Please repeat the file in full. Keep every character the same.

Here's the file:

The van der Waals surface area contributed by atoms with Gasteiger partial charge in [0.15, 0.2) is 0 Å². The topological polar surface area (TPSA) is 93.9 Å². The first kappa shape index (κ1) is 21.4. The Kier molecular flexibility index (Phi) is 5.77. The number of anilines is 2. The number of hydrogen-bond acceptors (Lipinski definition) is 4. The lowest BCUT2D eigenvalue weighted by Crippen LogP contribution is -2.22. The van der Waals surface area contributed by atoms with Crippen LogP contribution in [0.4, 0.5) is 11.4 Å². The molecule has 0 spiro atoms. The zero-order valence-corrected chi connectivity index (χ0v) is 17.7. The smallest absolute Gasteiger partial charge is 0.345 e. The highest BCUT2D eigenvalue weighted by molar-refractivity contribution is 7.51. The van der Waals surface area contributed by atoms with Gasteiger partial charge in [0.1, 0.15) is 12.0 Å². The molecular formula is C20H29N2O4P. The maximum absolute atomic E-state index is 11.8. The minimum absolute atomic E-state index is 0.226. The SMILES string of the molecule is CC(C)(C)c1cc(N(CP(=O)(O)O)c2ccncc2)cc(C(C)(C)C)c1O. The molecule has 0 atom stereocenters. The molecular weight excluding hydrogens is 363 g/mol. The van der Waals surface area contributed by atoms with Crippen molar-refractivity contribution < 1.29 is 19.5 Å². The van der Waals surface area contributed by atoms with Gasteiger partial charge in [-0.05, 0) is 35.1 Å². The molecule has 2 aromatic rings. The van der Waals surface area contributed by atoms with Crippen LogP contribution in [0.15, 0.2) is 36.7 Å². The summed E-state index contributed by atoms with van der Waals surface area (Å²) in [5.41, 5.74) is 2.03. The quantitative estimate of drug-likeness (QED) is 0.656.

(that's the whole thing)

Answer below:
The van der Waals surface area contributed by atoms with Gasteiger partial charge in [0.15, 0.2) is 0 Å². The topological polar surface area (TPSA) is 93.9 Å². The first kappa shape index (κ1) is 21.4. The Kier molecular flexibility index (Phi) is 5.77. The number of anilines is 2. The number of hydrogen-bond acceptors (Lipinski definition) is 4. The lowest BCUT2D eigenvalue weighted by Crippen LogP contribution is -2.22. The van der Waals surface area contributed by atoms with Crippen LogP contribution in [0.4, 0.5) is 11.4 Å². The molecule has 0 spiro atoms. The zero-order valence-corrected chi connectivity index (χ0v) is 17.7. The smallest absolute Gasteiger partial charge is 0.345 e. The highest BCUT2D eigenvalue weighted by molar-refractivity contribution is 7.51. The van der Waals surface area contributed by atoms with Gasteiger partial charge in [0.1, 0.15) is 12.0 Å². The molecular formula is C20H29N2O4P. The maximum absolute atomic E-state index is 11.8. The minimum absolute atomic E-state index is 0.226. The SMILES string of the molecule is CC(C)(C)c1cc(N(CP(=O)(O)O)c2ccncc2)cc(C(C)(C)C)c1O. The molecule has 0 atom stereocenters. The molecular weight excluding hydrogens is 363 g/mol. The van der Waals surface area contributed by atoms with Crippen molar-refractivity contribution < 1.29 is 19.5 Å². The van der Waals surface area contributed by atoms with Gasteiger partial charge in [-0.05, 0) is 35.1 Å². The molecule has 2 aromatic rings. The van der Waals surface area contributed by atoms with Crippen LogP contribution in [0.15, 0.2) is 36.7 Å². The summed E-state index contributed by atoms with van der Waals surface area (Å²) in [5.41, 5.74) is 2.03. The quantitative estimate of drug-likeness (QED) is 0.656.